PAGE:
Today we use emojis not only to express our feelings in private chats, but also to better reach customers in the business world. But how did emojis actually develop? We take a look at their history.

Without emojis, many chats and marketing forms would not work at all anymore. With them we can express how we feel in a creative way. And they are a lot of fun to use.

But how did the colorful characters actually develop? After all, the large number of different symbols available to us on our smartphones today hasn’t been around for that many years.

One of the UK’s largest app developers, the App Institute, has therefore drawn up an illustrated timeline of how they have developed.

The history of emojis: How it all began

It all started in 1862, when the New York Times became the first daily newspaper to accidentally use a smiling typographic sign. In fact, they printed the symbol on a speech of the then US President Abraham Lincoln.

The first time anyone used a typographic symbol on purpose was some 20 years later. Puck, a US satirical magazine, used a few more typographers in its March 30, 1881 issue to describe feelings of happiness, melancholy, indifference and astonishment.

100 years later: Shigetaka Kurita invents emojis

So this is what the beginnings of typographic symbols looked like. More than a hundred years later, however, the actual history of emojis is just beginning. Shigetaka Kurita, who was an employee of a large Japanese mobile phone manufacturer in 1998, designed the first monochrome picture letters.

He oriented himself on the colorful manga scene and created a whole set of 176 picture letters. Among them were not only emojis for human feelings, but also various objects such as an umbrella.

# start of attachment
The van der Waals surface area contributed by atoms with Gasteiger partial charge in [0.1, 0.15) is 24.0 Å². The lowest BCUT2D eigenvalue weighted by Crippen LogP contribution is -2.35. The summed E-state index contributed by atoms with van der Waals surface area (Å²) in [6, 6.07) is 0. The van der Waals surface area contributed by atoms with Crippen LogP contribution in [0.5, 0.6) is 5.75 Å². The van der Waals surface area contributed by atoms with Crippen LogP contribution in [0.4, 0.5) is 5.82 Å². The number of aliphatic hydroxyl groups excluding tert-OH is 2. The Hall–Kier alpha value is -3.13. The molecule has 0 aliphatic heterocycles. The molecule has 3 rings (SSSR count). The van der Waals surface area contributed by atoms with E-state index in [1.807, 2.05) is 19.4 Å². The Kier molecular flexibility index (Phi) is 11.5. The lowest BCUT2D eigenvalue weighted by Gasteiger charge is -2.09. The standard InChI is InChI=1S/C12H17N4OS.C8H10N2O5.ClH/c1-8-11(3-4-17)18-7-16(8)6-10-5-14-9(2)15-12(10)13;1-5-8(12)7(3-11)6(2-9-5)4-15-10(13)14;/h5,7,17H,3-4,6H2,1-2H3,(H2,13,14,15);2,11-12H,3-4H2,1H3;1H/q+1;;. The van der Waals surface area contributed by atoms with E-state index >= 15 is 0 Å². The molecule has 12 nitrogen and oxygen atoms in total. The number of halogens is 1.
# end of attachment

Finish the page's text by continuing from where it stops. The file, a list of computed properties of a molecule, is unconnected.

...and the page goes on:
Kurita’s emojis are, however, for the first time only available in Japan, Korea and Co. It takes more than a decade for them to conquer the whole world.

Out into the wide world

In October 2010, the sixth version of Unicode, the standard for digital encoding, finally arrived with hundreds of emojis. iPhones from Apple and smartphones from Google supported the symbols, as did platforms such as Facebook and Twitter.

With each new Unicode, sometimes more, sometimes less new emojis were added. In 2015, Unicode 8.0 also introduced icons with five different skin colors.

From now on, people from different backgrounds could identify more closely with the little emojis and give their messages a more personal style.

Since then, the colorful characters have changed more and more and developed in detail, especially in personal and controversial matters. So the originally real pistol emoji has become one for a water spray gun.

And in November 2016, signs for religious people wearing a headscarf also appeared.

Emoji traffic on Facebook, revolution by Apple

Over the past five years, digitization has of course developed much more strongly and rapidly than before. This has also had an impact on the popularity of emojis.

On World Emoji Day, July 17, 2017, Facebook made it public that we use around 60 million of them on the platform every day. In Messenger, at five billion, it was even much more.

In November of the same year Apple caused another revolution: The new operating system iOS 11 gave us animated emojis – the so-called Animojis. With the help of the then new face recognition system, we were now able to send animated messages ourselves.

By the way, Apple continued to develop the system after that. For the tenth anniversary of Apple’s emojis in 2018, the company has published no less than 158 new icons.

And with the new Unicode 12.0, 59 new characters were added in March 2019. Among them were gender-neutral couples and many cultural symbols.

And where do we stand today?

In the meantime, the year 2020 has of course changed a lot. The Corona crisis has brought forth a few appropriate emojis. For example, there are now faces with a mouth and nose mask.

It almost seems as if there is now a suitable symbol for almost every possible situation – and if not, it is just being built.

This will certainly not change in the future – on the contrary. The Emojis finally give us the possibility to show emotions in digital space as well. And these are elementary important for our communication – be it private or professional.